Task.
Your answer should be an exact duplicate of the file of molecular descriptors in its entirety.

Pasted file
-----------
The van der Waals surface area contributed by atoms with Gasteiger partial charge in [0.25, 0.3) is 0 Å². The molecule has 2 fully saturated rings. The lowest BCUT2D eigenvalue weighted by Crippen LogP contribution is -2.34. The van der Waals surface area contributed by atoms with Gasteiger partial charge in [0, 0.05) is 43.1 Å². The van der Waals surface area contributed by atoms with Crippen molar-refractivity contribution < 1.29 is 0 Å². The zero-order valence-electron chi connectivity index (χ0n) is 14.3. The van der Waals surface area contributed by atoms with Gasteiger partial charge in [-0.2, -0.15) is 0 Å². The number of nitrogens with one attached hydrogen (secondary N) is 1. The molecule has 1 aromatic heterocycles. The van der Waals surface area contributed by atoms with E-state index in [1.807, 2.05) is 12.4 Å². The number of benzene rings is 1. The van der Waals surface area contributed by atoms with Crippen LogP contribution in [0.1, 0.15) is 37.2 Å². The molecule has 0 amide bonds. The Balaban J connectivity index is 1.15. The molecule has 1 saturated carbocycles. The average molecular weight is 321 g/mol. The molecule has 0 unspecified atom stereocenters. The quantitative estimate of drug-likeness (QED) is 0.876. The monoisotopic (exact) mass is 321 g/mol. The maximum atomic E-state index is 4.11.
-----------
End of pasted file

The van der Waals surface area contributed by atoms with Gasteiger partial charge in [0.25, 0.3) is 0 Å². The molecule has 2 fully saturated rings. The lowest BCUT2D eigenvalue weighted by Crippen LogP contribution is -2.34. The van der Waals surface area contributed by atoms with Gasteiger partial charge in [0, 0.05) is 43.1 Å². The van der Waals surface area contributed by atoms with Crippen molar-refractivity contribution < 1.29 is 0 Å². The zero-order valence-electron chi connectivity index (χ0n) is 14.3. The van der Waals surface area contributed by atoms with Gasteiger partial charge in [-0.2, -0.15) is 0 Å². The number of nitrogens with one attached hydrogen (secondary N) is 1. The molecule has 1 aromatic heterocycles. The van der Waals surface area contributed by atoms with E-state index in [1.807, 2.05) is 12.4 Å². The number of benzene rings is 1. The van der Waals surface area contributed by atoms with Crippen LogP contribution in [0.1, 0.15) is 37.2 Å². The molecule has 0 amide bonds. The Balaban J connectivity index is 1.15. The molecule has 1 saturated carbocycles. The average molecular weight is 321 g/mol. The molecule has 0 unspecified atom stereocenters. The quantitative estimate of drug-likeness (QED) is 0.876. The monoisotopic (exact) mass is 321 g/mol. The maximum atomic E-state index is 4.11.